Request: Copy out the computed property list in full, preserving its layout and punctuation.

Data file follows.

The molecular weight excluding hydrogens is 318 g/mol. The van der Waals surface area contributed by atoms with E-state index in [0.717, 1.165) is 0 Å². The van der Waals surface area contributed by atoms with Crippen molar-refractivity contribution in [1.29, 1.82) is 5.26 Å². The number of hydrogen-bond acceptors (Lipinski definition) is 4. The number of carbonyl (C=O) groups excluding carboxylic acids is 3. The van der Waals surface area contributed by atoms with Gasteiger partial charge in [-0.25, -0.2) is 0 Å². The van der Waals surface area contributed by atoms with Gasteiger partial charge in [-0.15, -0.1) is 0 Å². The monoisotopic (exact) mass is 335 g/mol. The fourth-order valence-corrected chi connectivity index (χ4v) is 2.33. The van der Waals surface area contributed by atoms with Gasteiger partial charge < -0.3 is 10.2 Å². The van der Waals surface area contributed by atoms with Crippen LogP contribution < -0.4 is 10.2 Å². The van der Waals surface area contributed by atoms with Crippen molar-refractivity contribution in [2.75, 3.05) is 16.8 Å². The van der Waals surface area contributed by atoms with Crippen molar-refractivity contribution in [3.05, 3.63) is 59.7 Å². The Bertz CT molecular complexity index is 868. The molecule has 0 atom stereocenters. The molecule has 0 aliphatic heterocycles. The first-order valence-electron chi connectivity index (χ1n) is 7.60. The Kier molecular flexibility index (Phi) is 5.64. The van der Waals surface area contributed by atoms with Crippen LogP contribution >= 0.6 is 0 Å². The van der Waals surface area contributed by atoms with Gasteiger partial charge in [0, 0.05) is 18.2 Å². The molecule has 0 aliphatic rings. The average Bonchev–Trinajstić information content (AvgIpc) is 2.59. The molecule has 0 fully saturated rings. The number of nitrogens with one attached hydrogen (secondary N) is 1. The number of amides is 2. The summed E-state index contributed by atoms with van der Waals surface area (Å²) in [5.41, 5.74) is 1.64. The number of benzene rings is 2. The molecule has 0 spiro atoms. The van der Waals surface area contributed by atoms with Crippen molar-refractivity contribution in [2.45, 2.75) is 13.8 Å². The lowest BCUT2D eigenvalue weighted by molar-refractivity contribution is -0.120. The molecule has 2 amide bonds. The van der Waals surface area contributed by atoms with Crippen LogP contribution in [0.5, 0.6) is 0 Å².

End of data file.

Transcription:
The molecular weight excluding hydrogens is 318 g/mol. The van der Waals surface area contributed by atoms with E-state index in [0.717, 1.165) is 0 Å². The van der Waals surface area contributed by atoms with Crippen molar-refractivity contribution in [1.29, 1.82) is 5.26 Å². The number of hydrogen-bond acceptors (Lipinski definition) is 4. The number of carbonyl (C=O) groups excluding carboxylic acids is 3. The van der Waals surface area contributed by atoms with Gasteiger partial charge in [-0.25, -0.2) is 0 Å². The van der Waals surface area contributed by atoms with Gasteiger partial charge in [-0.15, -0.1) is 0 Å². The monoisotopic (exact) mass is 335 g/mol. The fourth-order valence-corrected chi connectivity index (χ4v) is 2.33. The van der Waals surface area contributed by atoms with Gasteiger partial charge < -0.3 is 10.2 Å². The van der Waals surface area contributed by atoms with Crippen LogP contribution < -0.4 is 10.2 Å². The van der Waals surface area contributed by atoms with Crippen molar-refractivity contribution in [2.75, 3.05) is 16.8 Å². The van der Waals surface area contributed by atoms with Crippen molar-refractivity contribution in [3.05, 3.63) is 59.7 Å². The Bertz CT molecular complexity index is 868. The molecule has 0 atom stereocenters. The molecule has 0 aliphatic heterocycles. The first-order valence-electron chi connectivity index (χ1n) is 7.60. The Kier molecular flexibility index (Phi) is 5.64. The van der Waals surface area contributed by atoms with Crippen LogP contribution >= 0.6 is 0 Å². The van der Waals surface area contributed by atoms with Gasteiger partial charge in [0, 0.05) is 18.2 Å². The molecule has 0 aliphatic rings. The average Bonchev–Trinajstić information content (AvgIpc) is 2.59. The molecule has 0 fully saturated rings. The number of nitrogens with one attached hydrogen (secondary N) is 1. The number of amides is 2. The summed E-state index contributed by atoms with van der Waals surface area (Å²) in [5.41, 5.74) is 1.64. The number of benzene rings is 2. The molecule has 0 spiro atoms. The van der Waals surface area contributed by atoms with Crippen molar-refractivity contribution in [2.45, 2.75) is 13.8 Å². The lowest BCUT2D eigenvalue weighted by molar-refractivity contribution is -0.120. The molecule has 2 amide bonds. The van der Waals surface area contributed by atoms with Crippen LogP contribution in [0.5, 0.6) is 0 Å².